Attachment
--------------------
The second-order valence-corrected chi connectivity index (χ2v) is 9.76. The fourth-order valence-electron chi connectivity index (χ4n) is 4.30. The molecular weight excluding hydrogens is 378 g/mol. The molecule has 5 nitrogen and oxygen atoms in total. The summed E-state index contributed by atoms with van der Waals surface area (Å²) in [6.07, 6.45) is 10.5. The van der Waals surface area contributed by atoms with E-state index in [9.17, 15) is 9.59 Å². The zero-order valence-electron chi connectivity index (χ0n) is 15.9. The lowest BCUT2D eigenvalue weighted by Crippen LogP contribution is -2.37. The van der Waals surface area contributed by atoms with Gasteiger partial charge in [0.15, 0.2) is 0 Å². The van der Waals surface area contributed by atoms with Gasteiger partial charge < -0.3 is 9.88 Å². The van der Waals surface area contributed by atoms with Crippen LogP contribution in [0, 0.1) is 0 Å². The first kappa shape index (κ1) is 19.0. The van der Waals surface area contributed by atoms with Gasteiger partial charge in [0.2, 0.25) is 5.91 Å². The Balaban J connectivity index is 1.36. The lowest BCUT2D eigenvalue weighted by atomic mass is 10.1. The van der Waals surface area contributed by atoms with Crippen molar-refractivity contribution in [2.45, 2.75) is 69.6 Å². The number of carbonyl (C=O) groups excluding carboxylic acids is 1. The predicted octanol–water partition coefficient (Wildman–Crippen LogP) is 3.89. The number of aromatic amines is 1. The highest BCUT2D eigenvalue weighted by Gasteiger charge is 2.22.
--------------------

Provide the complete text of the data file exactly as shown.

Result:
The second-order valence-corrected chi connectivity index (χ2v) is 9.76. The fourth-order valence-electron chi connectivity index (χ4n) is 4.30. The molecular weight excluding hydrogens is 378 g/mol. The molecule has 5 nitrogen and oxygen atoms in total. The summed E-state index contributed by atoms with van der Waals surface area (Å²) in [6.07, 6.45) is 10.5. The van der Waals surface area contributed by atoms with E-state index in [9.17, 15) is 9.59 Å². The zero-order valence-electron chi connectivity index (χ0n) is 15.9. The lowest BCUT2D eigenvalue weighted by Crippen LogP contribution is -2.37. The van der Waals surface area contributed by atoms with Gasteiger partial charge in [0.15, 0.2) is 0 Å². The van der Waals surface area contributed by atoms with Gasteiger partial charge < -0.3 is 9.88 Å². The van der Waals surface area contributed by atoms with Crippen LogP contribution in [0, 0.1) is 0 Å². The first kappa shape index (κ1) is 19.0. The van der Waals surface area contributed by atoms with Gasteiger partial charge in [0.2, 0.25) is 5.91 Å². The Balaban J connectivity index is 1.36. The lowest BCUT2D eigenvalue weighted by atomic mass is 10.1. The van der Waals surface area contributed by atoms with Crippen molar-refractivity contribution in [2.45, 2.75) is 69.6 Å². The number of carbonyl (C=O) groups excluding carboxylic acids is 1. The predicted octanol–water partition coefficient (Wildman–Crippen LogP) is 3.89. The number of aromatic amines is 1. The highest BCUT2D eigenvalue weighted by Gasteiger charge is 2.22.